Why do some offices only have a few, not so successful, agents when other offices are full of busy people doing business and celebrating new market shares?
There are of course many answers (one is how they work with numbers in their sales) but what most successful offices have in common is that they are led by great office managers that have the ability to make their colleagues grow and thrive.
What are the specific best practices when it comes to coaching estate agents?
Great management is about making decisions, delegating, building a team etc. There are thousands of great, general, management books out there but what are the specific best practices when it comes to coaching estate agents to success?
Here are five key areas to focus on:
- Make sure the office has the right manager
- Make the Monday meeting the most important hour of the week
- Lead by example – show what’s important
- Make sure you have the information to coach your colleagues
- Free up time for sales
Most agents are not great managers
The career options for estate agents are limited. The obvious path for a successful agent is to become an office manager, buy an office in a franchise chain or even start their own brand. The problem is that being a great agent doesn’t necessarily mean you have the skills to lead other agents, handle the bureaucracy and deal with HR problems.
Is the right person doing the coaching?
We have seen so many examples where this is the case and the result is an under performing office: The once so successful agent doesn’t have time to handle as many listings as before and the agents working for him or her don’t have the manager they deserve and hence don’t deliver as well as they could.
There are two solutions but both demand that the office manager has understood that it actually is he/she that stands in the way of the office becoming successful:
- The obvious solution is to become a great manager. Go on management courses, find a great mentor, learn to enjoy the administration that comes with the management role… This might very well work if the manager is ready to put in the time and really wants to be a manager in reality and not just on a business card.
- Hire an “operative manager”. A person who actually knows how to manage people (and likes it) as well as take care of the paper work. That way, the once so successful agent can rise to the stars once again at the same time seeing the office grow.
Our experience says that it is easier for a great manager to learn the estate agent industry than for an great estate agent to learn the art of management.
The Monday meeting
Something most successful offices have in common is that the office managers hold well structured meetings every Monday morning. A great way to make sure important information is shared.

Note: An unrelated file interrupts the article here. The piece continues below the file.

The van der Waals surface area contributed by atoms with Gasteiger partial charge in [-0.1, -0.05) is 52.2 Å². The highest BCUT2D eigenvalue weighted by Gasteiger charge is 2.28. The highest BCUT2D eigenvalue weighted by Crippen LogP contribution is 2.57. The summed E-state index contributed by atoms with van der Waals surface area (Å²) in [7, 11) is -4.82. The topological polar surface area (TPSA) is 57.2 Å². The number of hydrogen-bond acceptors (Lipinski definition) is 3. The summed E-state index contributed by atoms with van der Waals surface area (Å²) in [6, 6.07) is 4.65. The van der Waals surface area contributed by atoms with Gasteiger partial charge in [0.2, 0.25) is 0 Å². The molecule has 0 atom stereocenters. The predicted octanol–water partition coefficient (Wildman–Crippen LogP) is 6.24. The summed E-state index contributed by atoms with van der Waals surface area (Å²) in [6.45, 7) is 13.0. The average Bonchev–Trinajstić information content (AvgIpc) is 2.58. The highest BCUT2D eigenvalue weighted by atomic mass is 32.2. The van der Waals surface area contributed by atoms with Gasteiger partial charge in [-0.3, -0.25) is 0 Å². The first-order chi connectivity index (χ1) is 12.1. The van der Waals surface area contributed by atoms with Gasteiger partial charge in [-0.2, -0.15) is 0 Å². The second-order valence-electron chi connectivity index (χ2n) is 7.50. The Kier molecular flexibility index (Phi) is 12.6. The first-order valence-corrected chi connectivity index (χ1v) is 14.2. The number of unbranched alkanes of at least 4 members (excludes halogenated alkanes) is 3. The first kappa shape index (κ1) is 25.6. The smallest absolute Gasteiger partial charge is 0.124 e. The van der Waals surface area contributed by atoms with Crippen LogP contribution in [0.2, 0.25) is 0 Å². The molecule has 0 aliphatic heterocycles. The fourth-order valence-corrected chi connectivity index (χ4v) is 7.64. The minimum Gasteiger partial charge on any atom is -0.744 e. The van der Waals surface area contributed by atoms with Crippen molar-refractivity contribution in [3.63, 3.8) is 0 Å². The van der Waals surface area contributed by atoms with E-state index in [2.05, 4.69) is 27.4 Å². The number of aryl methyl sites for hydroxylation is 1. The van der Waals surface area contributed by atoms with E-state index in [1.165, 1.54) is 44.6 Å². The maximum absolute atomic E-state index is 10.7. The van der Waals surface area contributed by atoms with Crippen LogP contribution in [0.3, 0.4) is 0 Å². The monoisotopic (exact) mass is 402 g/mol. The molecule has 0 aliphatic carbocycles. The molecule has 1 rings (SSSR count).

From a sales perspective, the agenda should include a run through of each agents’ performance last week:
- How many valuation meetings did he/she attend? How did they go?
- How many new listings?
- How many sold objects?
- How many valuation meetings are booked for this week?
- Have the potential sellers in the agent’s database grown?
Taking the time for this is well worth it. It is putting focus on what’s important (sales) and it is adding some peer pressure on the agents to make the numbers and their goals (see more here about how to set goals). But it also invites the agents to share and discuss challenges they have met or new approaches they have found helpful.
Walk the talk
In an estate agent office it is extremely important that the manager shows what’s important, what level of quality the service should have and what standards should be followed. This also applies to the sales work. If you believe that every inbound should be followed up right away – do it. If you believe that every call should be recorded in the CRM – do it. If you believe in punctuality – always come in on time.
Make sure you have the information
Coaching is mainly about helping someone to succeed through asking questions rather than pointing out a direction. It is so much easier to ask the right questions if you have access to information – preferably in real time – about how the agent is doing right now as well as the agents track record. Where in the sales process is the agent’s biggest challenge? Has the agent worked on the things you agreed on? Has the new approach on valuation meetings given effect?
If you have access to information about the agents sales activities you will also be able to much earlier spot negative trends and act on them before you have a problem to deal with.
Free up time
It is obvious that an agent that gets help with routine tasks from support personal can focus more on sales and will perform better. A manager should constantly look for ways to make the agents work more efficiently with the goal to reduce or eliminate the time the agents have to put into anything else other than speaking to possible buyers and sellers.